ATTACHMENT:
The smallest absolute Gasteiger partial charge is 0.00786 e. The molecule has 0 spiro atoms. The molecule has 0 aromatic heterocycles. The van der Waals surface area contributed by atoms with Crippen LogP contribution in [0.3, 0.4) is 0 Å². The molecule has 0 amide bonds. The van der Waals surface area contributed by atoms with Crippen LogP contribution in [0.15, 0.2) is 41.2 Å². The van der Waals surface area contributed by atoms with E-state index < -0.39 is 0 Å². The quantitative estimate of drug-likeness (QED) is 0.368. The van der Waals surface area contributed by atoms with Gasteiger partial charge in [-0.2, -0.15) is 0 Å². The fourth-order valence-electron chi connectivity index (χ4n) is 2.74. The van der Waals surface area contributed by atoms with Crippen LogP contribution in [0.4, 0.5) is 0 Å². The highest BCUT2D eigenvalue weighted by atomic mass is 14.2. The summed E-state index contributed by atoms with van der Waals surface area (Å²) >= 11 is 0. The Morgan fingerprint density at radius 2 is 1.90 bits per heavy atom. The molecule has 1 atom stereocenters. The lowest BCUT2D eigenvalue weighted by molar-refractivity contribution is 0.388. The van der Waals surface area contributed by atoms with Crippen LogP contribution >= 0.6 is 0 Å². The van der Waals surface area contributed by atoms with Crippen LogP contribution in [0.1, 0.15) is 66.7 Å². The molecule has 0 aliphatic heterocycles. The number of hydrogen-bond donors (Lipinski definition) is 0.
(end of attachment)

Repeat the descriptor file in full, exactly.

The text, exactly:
The smallest absolute Gasteiger partial charge is 0.00786 e. The molecule has 0 spiro atoms. The molecule has 0 aromatic heterocycles. The van der Waals surface area contributed by atoms with Crippen LogP contribution in [0.3, 0.4) is 0 Å². The molecule has 0 amide bonds. The van der Waals surface area contributed by atoms with Crippen LogP contribution in [0.15, 0.2) is 41.2 Å². The van der Waals surface area contributed by atoms with E-state index < -0.39 is 0 Å². The quantitative estimate of drug-likeness (QED) is 0.368. The van der Waals surface area contributed by atoms with Gasteiger partial charge in [-0.2, -0.15) is 0 Å². The fourth-order valence-electron chi connectivity index (χ4n) is 2.74. The van der Waals surface area contributed by atoms with Crippen LogP contribution in [0.4, 0.5) is 0 Å². The highest BCUT2D eigenvalue weighted by atomic mass is 14.2. The summed E-state index contributed by atoms with van der Waals surface area (Å²) >= 11 is 0. The Morgan fingerprint density at radius 2 is 1.90 bits per heavy atom. The molecule has 1 atom stereocenters. The lowest BCUT2D eigenvalue weighted by molar-refractivity contribution is 0.388. The van der Waals surface area contributed by atoms with Crippen LogP contribution >= 0.6 is 0 Å². The van der Waals surface area contributed by atoms with Crippen LogP contribution in [0.1, 0.15) is 66.7 Å². The molecule has 0 aliphatic heterocycles. The number of hydrogen-bond donors (Lipinski definition) is 0.